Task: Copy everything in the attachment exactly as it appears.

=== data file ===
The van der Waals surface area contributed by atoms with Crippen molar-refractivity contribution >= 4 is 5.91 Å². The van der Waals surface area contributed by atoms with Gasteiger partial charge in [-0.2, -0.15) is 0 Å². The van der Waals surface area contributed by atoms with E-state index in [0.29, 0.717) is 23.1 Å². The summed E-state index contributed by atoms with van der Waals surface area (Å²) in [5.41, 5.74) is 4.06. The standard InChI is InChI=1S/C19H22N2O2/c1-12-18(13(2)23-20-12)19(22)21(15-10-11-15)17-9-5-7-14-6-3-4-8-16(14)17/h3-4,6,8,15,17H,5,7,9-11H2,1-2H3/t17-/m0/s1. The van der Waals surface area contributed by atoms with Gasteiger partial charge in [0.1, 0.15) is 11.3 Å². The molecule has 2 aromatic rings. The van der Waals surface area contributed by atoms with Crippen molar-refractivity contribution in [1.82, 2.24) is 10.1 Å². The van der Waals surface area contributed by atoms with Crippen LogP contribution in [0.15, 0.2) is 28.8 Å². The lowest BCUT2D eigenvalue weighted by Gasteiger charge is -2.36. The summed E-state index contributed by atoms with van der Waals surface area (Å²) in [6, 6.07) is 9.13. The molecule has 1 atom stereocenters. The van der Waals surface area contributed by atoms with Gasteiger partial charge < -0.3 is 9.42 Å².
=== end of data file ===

The van der Waals surface area contributed by atoms with Crippen molar-refractivity contribution >= 4 is 5.91 Å². The van der Waals surface area contributed by atoms with Gasteiger partial charge in [-0.2, -0.15) is 0 Å². The van der Waals surface area contributed by atoms with E-state index in [0.29, 0.717) is 23.1 Å². The summed E-state index contributed by atoms with van der Waals surface area (Å²) in [5.41, 5.74) is 4.06. The standard InChI is InChI=1S/C19H22N2O2/c1-12-18(13(2)23-20-12)19(22)21(15-10-11-15)17-9-5-7-14-6-3-4-8-16(14)17/h3-4,6,8,15,17H,5,7,9-11H2,1-2H3/t17-/m0/s1. The van der Waals surface area contributed by atoms with Gasteiger partial charge in [0.1, 0.15) is 11.3 Å². The molecule has 2 aromatic rings. The van der Waals surface area contributed by atoms with Crippen molar-refractivity contribution in [1.82, 2.24) is 10.1 Å². The van der Waals surface area contributed by atoms with Crippen LogP contribution in [0.15, 0.2) is 28.8 Å². The lowest BCUT2D eigenvalue weighted by Gasteiger charge is -2.36. The summed E-state index contributed by atoms with van der Waals surface area (Å²) in [6, 6.07) is 9.13. The molecule has 1 atom stereocenters. The van der Waals surface area contributed by atoms with Gasteiger partial charge < -0.3 is 9.42 Å².